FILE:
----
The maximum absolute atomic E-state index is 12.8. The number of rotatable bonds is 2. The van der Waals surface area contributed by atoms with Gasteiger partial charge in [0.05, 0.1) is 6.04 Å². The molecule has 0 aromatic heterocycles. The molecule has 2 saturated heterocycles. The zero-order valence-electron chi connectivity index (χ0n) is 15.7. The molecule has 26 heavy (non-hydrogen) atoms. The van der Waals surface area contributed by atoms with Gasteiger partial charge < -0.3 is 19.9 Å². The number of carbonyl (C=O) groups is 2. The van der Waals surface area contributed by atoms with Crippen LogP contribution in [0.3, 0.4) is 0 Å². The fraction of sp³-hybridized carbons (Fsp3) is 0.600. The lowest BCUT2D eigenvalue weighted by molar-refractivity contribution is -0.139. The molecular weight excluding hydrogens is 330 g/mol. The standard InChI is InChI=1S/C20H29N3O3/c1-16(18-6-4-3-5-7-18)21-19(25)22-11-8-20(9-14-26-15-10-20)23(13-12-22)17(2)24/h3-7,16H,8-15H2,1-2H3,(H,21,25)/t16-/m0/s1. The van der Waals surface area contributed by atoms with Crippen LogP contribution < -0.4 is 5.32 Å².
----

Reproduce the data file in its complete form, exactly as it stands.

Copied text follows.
The maximum absolute atomic E-state index is 12.8. The number of rotatable bonds is 2. The van der Waals surface area contributed by atoms with Gasteiger partial charge in [0.05, 0.1) is 6.04 Å². The molecule has 0 aromatic heterocycles. The molecule has 2 saturated heterocycles. The zero-order valence-electron chi connectivity index (χ0n) is 15.7. The molecule has 26 heavy (non-hydrogen) atoms. The van der Waals surface area contributed by atoms with Gasteiger partial charge < -0.3 is 19.9 Å². The number of carbonyl (C=O) groups is 2. The van der Waals surface area contributed by atoms with Crippen LogP contribution in [0.3, 0.4) is 0 Å². The fraction of sp³-hybridized carbons (Fsp3) is 0.600. The lowest BCUT2D eigenvalue weighted by molar-refractivity contribution is -0.139. The molecular weight excluding hydrogens is 330 g/mol. The standard InChI is InChI=1S/C20H29N3O3/c1-16(18-6-4-3-5-7-18)21-19(25)22-11-8-20(9-14-26-15-10-20)23(13-12-22)17(2)24/h3-7,16H,8-15H2,1-2H3,(H,21,25)/t16-/m0/s1. The van der Waals surface area contributed by atoms with Crippen LogP contribution < -0.4 is 5.32 Å².